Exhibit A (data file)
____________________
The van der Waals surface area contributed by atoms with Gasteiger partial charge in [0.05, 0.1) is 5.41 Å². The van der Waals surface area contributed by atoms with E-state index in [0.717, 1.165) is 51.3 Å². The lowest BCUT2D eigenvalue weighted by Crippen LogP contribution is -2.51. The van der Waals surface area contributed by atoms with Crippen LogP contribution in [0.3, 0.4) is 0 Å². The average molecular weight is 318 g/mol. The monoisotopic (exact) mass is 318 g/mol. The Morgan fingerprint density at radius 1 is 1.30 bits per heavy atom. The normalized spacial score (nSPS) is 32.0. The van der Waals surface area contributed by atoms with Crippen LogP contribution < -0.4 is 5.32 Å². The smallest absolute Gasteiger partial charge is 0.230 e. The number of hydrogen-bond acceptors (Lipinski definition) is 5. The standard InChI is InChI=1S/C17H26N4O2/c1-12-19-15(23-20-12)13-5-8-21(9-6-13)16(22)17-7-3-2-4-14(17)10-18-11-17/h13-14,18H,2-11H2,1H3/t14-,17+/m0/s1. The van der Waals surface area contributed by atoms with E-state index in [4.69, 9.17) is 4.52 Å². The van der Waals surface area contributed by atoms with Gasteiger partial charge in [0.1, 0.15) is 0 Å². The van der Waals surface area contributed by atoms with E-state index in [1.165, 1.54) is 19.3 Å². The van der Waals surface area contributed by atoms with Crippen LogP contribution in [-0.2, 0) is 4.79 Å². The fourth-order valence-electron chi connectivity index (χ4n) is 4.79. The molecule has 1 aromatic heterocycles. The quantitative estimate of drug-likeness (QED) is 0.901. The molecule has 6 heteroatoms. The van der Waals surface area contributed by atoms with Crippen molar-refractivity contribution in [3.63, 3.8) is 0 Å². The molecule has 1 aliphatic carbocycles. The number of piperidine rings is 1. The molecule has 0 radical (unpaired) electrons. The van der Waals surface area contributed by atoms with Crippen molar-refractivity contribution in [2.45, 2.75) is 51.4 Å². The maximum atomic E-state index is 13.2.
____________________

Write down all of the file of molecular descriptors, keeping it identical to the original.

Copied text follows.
The van der Waals surface area contributed by atoms with Gasteiger partial charge in [0.05, 0.1) is 5.41 Å². The van der Waals surface area contributed by atoms with E-state index in [0.717, 1.165) is 51.3 Å². The lowest BCUT2D eigenvalue weighted by Crippen LogP contribution is -2.51. The van der Waals surface area contributed by atoms with Crippen LogP contribution in [0.3, 0.4) is 0 Å². The average molecular weight is 318 g/mol. The monoisotopic (exact) mass is 318 g/mol. The Morgan fingerprint density at radius 1 is 1.30 bits per heavy atom. The normalized spacial score (nSPS) is 32.0. The van der Waals surface area contributed by atoms with Crippen LogP contribution < -0.4 is 5.32 Å². The smallest absolute Gasteiger partial charge is 0.230 e. The number of hydrogen-bond acceptors (Lipinski definition) is 5. The standard InChI is InChI=1S/C17H26N4O2/c1-12-19-15(23-20-12)13-5-8-21(9-6-13)16(22)17-7-3-2-4-14(17)10-18-11-17/h13-14,18H,2-11H2,1H3/t14-,17+/m0/s1. The van der Waals surface area contributed by atoms with E-state index in [4.69, 9.17) is 4.52 Å². The van der Waals surface area contributed by atoms with Gasteiger partial charge in [0.1, 0.15) is 0 Å². The van der Waals surface area contributed by atoms with E-state index in [1.165, 1.54) is 19.3 Å². The van der Waals surface area contributed by atoms with Crippen LogP contribution in [-0.2, 0) is 4.79 Å². The fourth-order valence-electron chi connectivity index (χ4n) is 4.79. The molecule has 1 aromatic heterocycles. The quantitative estimate of drug-likeness (QED) is 0.901. The molecule has 6 heteroatoms. The van der Waals surface area contributed by atoms with Crippen molar-refractivity contribution in [3.63, 3.8) is 0 Å². The molecule has 1 aliphatic carbocycles. The number of piperidine rings is 1. The molecule has 0 radical (unpaired) electrons. The van der Waals surface area contributed by atoms with Crippen molar-refractivity contribution in [2.45, 2.75) is 51.4 Å². The maximum atomic E-state index is 13.2.